Though Tokyo is known as a concrete jungle, Mt. Takao (or Takao-san as it is known to the Japanese) is all-natural. It takes only an hour to reach the mountain via a direct route from Shinjuku Station, making it the perfect destination for a satisfying hike that will still have you home in time for dinner.
Mt. Takao is a famous destination for busy Tokyo residents who want to escape the city and immerse themselves in nature. There are several trails that cater to hikers of all skill levels and numerous tourist attractions. Since receiving three stars from the Michelin Travel Guide in 2009, Mt. Takao has become very popular with Japanese visitors on weekends, so it might be best to visit on a weekday.
So, what are you waiting for? Fill up your water bottle, lace up your shoes, and find out why 2.6 million people scale this sacred mountain each year.
Purchase a Mt. Takao Discount Ticket
Mt. Takao Discount Ticket
Mt. Takao can be easily accessed on the Keio Line (京王線). From Shinjuku Station, you can take a train to Takaosanguchi Station (高尾山口), which is the final stop on the line and located at the foot of the mountain. The fare is 390 yen one way and it takes less than 50 minutes if you take one of the direct, semi-limited express trains.
Mt. Takao Discount Ticket
If you plan to climb the mountain using a cable car or chair lift, remember to purchase a "Mt. Takao Discount Ticket", which includes return tickets for the train and cable car/chair lift. The price is 1,380 yen, saving you 20%.
Getting Around Mt. Takao
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Shop for hiking tools at one of Takaosanguchi Station’s outdoor shop
For those who need to do last-minute shopping to equip themselves for the hike, you can check out "Kaede" right outside the ticket gate at Takaosanguchi Station. This shop offers a good selection of standard hiking gear, including jackets, hats and walking sticks.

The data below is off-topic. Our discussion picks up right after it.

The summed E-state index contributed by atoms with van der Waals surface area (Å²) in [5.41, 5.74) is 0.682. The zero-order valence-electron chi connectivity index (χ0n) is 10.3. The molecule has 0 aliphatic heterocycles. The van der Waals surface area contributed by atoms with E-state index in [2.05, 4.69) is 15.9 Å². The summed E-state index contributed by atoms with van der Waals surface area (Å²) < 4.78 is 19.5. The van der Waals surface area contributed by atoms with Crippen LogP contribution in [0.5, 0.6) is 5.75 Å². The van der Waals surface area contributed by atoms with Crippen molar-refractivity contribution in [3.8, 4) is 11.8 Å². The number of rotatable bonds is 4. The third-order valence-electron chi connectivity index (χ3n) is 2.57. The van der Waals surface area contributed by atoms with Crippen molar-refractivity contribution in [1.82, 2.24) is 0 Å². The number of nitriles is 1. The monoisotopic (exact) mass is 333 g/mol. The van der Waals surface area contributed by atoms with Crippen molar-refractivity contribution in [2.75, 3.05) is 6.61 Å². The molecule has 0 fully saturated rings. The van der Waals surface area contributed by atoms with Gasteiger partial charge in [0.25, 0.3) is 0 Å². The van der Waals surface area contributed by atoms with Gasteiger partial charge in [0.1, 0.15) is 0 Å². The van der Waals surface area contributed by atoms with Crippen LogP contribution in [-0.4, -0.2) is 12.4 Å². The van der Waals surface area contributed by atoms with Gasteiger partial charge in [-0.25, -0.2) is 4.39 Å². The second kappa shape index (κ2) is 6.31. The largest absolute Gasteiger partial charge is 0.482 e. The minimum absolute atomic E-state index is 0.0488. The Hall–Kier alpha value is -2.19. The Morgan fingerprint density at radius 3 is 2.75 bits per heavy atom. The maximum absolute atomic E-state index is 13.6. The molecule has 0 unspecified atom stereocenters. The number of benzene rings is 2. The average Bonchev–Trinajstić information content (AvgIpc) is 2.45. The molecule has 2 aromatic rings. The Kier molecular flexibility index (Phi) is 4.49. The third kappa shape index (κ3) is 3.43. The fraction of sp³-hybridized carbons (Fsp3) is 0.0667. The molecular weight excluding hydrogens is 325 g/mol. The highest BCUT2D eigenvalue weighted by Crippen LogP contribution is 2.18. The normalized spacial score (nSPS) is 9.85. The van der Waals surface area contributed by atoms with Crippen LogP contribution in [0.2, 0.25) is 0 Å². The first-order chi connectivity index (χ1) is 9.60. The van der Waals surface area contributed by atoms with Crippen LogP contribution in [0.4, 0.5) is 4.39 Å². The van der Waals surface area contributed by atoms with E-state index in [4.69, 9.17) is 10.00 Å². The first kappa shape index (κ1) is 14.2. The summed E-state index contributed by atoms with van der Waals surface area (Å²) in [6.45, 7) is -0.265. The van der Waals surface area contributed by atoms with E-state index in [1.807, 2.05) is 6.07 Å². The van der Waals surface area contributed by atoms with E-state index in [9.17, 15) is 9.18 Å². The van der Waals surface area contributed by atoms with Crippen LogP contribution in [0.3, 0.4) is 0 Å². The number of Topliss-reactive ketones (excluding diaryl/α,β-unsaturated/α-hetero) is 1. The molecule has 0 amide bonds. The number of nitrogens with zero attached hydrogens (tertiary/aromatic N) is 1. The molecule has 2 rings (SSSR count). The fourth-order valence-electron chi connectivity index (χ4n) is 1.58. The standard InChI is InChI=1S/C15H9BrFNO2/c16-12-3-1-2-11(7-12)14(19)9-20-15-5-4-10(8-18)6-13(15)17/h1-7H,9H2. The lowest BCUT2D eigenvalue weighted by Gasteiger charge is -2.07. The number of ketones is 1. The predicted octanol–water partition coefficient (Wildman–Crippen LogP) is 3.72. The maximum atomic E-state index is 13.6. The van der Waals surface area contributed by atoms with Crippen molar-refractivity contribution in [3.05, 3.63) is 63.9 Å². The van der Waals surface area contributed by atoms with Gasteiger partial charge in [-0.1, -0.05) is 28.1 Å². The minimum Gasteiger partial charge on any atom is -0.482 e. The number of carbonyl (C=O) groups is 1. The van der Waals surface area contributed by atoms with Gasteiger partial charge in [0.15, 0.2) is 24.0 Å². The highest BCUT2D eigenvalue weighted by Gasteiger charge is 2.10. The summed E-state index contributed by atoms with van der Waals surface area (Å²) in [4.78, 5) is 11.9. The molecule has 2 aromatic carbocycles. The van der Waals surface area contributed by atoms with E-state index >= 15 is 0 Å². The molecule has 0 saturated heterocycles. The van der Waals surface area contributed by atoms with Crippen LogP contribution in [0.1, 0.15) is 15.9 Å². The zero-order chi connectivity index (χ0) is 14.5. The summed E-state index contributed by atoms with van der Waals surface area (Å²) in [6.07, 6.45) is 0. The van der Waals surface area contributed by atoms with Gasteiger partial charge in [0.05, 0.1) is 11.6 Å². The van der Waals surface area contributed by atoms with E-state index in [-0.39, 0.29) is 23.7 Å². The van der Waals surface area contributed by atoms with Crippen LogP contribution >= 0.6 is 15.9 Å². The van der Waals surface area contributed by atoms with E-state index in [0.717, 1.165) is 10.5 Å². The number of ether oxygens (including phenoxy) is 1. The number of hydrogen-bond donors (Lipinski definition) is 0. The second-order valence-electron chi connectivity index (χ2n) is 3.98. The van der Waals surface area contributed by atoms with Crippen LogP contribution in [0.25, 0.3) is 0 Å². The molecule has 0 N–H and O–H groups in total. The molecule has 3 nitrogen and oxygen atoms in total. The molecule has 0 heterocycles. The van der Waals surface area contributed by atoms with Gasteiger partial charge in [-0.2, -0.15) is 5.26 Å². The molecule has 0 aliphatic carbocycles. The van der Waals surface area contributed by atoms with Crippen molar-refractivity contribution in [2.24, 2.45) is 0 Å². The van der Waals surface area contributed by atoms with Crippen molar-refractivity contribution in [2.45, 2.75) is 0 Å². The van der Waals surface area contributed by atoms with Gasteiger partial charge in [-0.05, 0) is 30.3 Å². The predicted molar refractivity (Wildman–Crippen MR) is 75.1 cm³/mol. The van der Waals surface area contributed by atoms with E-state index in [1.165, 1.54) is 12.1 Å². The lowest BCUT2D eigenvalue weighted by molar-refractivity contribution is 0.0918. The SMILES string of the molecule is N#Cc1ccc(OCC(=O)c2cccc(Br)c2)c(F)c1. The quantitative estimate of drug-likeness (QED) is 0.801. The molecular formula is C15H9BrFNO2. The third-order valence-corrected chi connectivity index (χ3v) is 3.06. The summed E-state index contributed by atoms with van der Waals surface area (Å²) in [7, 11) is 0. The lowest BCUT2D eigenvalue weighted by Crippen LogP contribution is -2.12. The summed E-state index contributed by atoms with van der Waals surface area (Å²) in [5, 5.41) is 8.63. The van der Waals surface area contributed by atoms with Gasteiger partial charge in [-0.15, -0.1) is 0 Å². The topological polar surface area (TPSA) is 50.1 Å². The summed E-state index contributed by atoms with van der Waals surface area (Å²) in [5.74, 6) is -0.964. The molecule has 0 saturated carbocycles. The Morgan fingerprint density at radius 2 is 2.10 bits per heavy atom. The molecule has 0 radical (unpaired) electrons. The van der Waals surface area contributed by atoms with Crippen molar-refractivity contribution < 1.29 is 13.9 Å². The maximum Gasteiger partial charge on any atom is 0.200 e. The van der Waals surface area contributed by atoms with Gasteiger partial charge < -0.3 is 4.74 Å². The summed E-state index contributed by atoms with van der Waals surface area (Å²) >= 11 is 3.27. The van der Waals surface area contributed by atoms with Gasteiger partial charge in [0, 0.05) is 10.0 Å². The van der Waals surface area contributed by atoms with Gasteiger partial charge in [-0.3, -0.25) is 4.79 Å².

This store also carries Mt. Takao-only outdoor logo goods, such as tumblers, cosmetic pouches and tenugui (a versatile Japanese washcloth). So you can also get something special for yourself on the way back from your hike too.
Select a hiking trail to the top of Mt. Takao
Select a hiking trail
Mt. Takao is a 599-meter tall beginner-friendly mountain. There are nine hiking trails that access the summit of the mountain, each with a different degree of difficulty, estimated trekking time, and attractions. Depending on your company or the purpose of your visit to the mountain, you can select the most suitable trail.
Those who need some help narrowing down their choice can check out the three recommended trails below.
Trail #3: Katsura Forest Trail
This 2.4-kilometer trail focuses on the forests of Mt. Takao and takes around 65 minutes to ascend and 55 minutes to come down. You can take a cable car or chair lift to the middle of the mountain and start your hike from there.
Walking along this tranquil and well-maintained trail, you can enjoy the beauty of the forest and a handful of famous tourist attractions.
Yakuoin Temple (薬王院) is a Buddhist temple whose grounds feature images of Japanese mythical beings called Tengu, which are considered to be supernatural creatures in Shinto.
Combine trail #1 and #4
trail #1 and #4
Trail 1 is a well-paved road and an ideal option for novice hikers and children. Those looking for some adventure can walk along trail 1, then make their way to trail 4 at the Joshinmon Gate (浄心門). The path to the Joshinmon Gate is 2.5 kilometers in length and takes around 50 minutes to ascend, but you can also opt to use the cable car or chair lift. Trail 4 also has a suspension bridge and you can enjoy the chirping of birds along the way. This trail extends for 1.5 kilometers and is estimated to take 55 minutes to ascend.
Walk along the ridge line of Mt. Jimba to Mt. Takao
If you are an experienced hiker or confident in your physical strength, you might want to start your hike at the base of Mt. Jimba (陣馬山), an 857-meter-high mountain located between Tokyo and Kanagawa. A 15.3-kilometer-long trail connects Mt. Jimba all the way to Mt. Takao (including two other mountains) and is estimated to take more than five hours one way.
To get to the base of Mt. Jimba, you can take a bus from JR Takao Station to "Jimba Kogen Shita".
There is a lot more to do in the Mt. Takao region other than hiking, so here's a list of things you might want to try.
Satisfy your appetite at the foot of Mt. Takao
Mt. Takao is a famous place for casual hiking but is also known as a culinary hotspot where you can try various Japanese street snacks, soba, and freshwater fish cuisine, just to name a few.
Once you exit Takaosanguchi Station, you’ll notice an approach to the cable car/chair lift station that’s filled with a variety of food stalls, cafes, and restaurants. You can still find eateries outside of the cable car/chair lift station but it gets very difficult to find them en route to the summit.